I recently wrote an editorial for The Mac Observer after Tim Cook reacted to the suggestion that Apple would be heading iOS and OS X towards a singular user experience.
I argue that making workflow seamless is Apple’s end game here, not duplicating the iOS experience on the Mac.
iPad and Mac Convergence isn’t the Answer, it’s about Seamless Workflow
“I like the iPhone, but I wish it had a manual I could read.”
Years ago, Apple streamlined its product packaging to only include the bare essentials, and the company decided at that point that those bare essentials didn’t include a user’s manual. After all, Apple products are easy enough to use straight out of the box, right? Why bother with bulky documentation that very few customers ever use.
I’ve actually heard this complaint from a lot of the customers who come in to the retail store where I work. So I know that this is a recurring theme, at least among a certain type of my clientele: Often older customers who are simply more comfortable with printed matter.
Unfortunately, the days of big books that come with computers and accessories is waning. It’s wasteful, it adds a lot of weight and bulk to product packaging, and the fact is that few people use them.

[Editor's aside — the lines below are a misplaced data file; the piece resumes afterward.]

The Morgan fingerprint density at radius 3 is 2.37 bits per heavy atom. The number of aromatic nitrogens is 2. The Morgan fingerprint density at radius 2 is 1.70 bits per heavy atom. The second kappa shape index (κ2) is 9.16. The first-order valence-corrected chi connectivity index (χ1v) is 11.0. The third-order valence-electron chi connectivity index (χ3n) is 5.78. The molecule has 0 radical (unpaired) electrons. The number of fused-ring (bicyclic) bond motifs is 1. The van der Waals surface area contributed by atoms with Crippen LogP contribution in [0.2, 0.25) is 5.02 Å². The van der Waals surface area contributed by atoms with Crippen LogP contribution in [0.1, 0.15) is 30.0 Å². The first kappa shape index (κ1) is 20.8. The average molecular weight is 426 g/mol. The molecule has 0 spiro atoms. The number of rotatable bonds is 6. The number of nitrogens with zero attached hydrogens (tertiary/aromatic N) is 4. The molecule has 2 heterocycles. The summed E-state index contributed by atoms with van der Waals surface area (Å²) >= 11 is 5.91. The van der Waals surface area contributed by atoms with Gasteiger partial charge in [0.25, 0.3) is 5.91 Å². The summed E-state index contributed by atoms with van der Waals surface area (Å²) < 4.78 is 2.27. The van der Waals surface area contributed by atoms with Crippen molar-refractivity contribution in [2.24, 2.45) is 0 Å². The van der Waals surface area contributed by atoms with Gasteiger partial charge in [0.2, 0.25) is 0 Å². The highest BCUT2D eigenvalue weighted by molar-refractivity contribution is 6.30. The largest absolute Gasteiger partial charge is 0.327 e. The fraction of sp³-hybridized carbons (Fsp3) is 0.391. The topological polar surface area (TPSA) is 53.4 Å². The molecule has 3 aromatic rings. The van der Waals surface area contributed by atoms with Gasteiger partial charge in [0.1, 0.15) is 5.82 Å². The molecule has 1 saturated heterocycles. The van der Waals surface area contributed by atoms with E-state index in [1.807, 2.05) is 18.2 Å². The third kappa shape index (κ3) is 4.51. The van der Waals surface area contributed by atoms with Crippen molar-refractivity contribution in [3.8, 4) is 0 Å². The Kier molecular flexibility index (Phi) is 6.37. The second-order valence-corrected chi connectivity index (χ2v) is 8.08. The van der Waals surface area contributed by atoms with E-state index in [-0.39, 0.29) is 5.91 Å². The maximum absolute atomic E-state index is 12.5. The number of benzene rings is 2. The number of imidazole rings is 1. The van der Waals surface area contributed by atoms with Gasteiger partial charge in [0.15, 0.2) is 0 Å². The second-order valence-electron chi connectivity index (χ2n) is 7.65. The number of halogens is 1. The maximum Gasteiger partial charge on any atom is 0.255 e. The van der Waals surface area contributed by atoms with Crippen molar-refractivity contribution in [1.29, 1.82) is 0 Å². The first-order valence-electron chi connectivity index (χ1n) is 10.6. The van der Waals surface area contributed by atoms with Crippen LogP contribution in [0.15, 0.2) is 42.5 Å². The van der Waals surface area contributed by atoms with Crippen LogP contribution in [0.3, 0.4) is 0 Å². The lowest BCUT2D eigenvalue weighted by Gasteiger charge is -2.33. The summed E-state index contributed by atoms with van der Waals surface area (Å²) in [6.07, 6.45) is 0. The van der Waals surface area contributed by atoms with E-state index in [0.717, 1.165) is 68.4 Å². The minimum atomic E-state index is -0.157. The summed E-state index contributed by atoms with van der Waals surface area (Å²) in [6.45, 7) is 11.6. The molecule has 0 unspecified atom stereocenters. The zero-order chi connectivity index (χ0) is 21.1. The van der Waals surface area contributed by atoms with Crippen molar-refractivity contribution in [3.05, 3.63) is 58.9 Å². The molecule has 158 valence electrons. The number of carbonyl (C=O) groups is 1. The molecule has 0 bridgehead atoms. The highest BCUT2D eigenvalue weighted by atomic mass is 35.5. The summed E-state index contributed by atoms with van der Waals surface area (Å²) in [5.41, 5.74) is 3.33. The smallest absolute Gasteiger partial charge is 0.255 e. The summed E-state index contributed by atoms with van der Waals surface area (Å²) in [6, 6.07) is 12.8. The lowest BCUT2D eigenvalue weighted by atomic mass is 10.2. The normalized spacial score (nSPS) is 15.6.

The good news is that there are manuals available for most Apple products. If you already have a Mac, iPhone or iPad, you have everything you need to get started. The secret is Apple’s iBooks app.
iBooks is Apple’s electronic book reading software. It’s Apple’s alternative to Amazon’s Kindle, or Barnes & Noble’s Nook (apps that are also available on the App Store). It’s available for both iOS and for OS X. Here’s the link to Apple’s section on the iBook Store.
Apple periodically updates product documentation to reflect changes in new operating system releases, highlighting new features and newly exposed functionality.
The best part is that it’s all free, and you don’t even need to own the device to download the documentation. So if you’re curious about how Apple’s MacBook works, or you’d like to know a little bit more about the Apple Watch before you drop $350 this Christmas, you can visit the iBook Store and download Apple docs to your heart’s content.
iOS 9 and OS X 10.11 El Capitan debuted with transit maps for a variety of North American cities, but Boston was left off the list. It didn’t take Apple too long to fix that, though. The company has updated its maps data with transit information for Boston commuters. If you plan to use the MBTA or Commuter Rail to get in and out of Boston, you can now use Maps to plan your route.
There are, of course, third party apps that have filled the gap quite nicely, like Transit. Still, it’s convenient to use built-in apps, and Handoff integration makes it convenient for you to plot your route on your Mac then transfer it to your iPhone.
You shouldn’t need to do anything to see the new content — it’s all server-side on Apple’s end.
If you’ve had trouble with Microsoft Office 2016 since migrating to El Capitan, make sure to download the new 10.11.1 update, available today. Also fixes some issues related to Mail and more.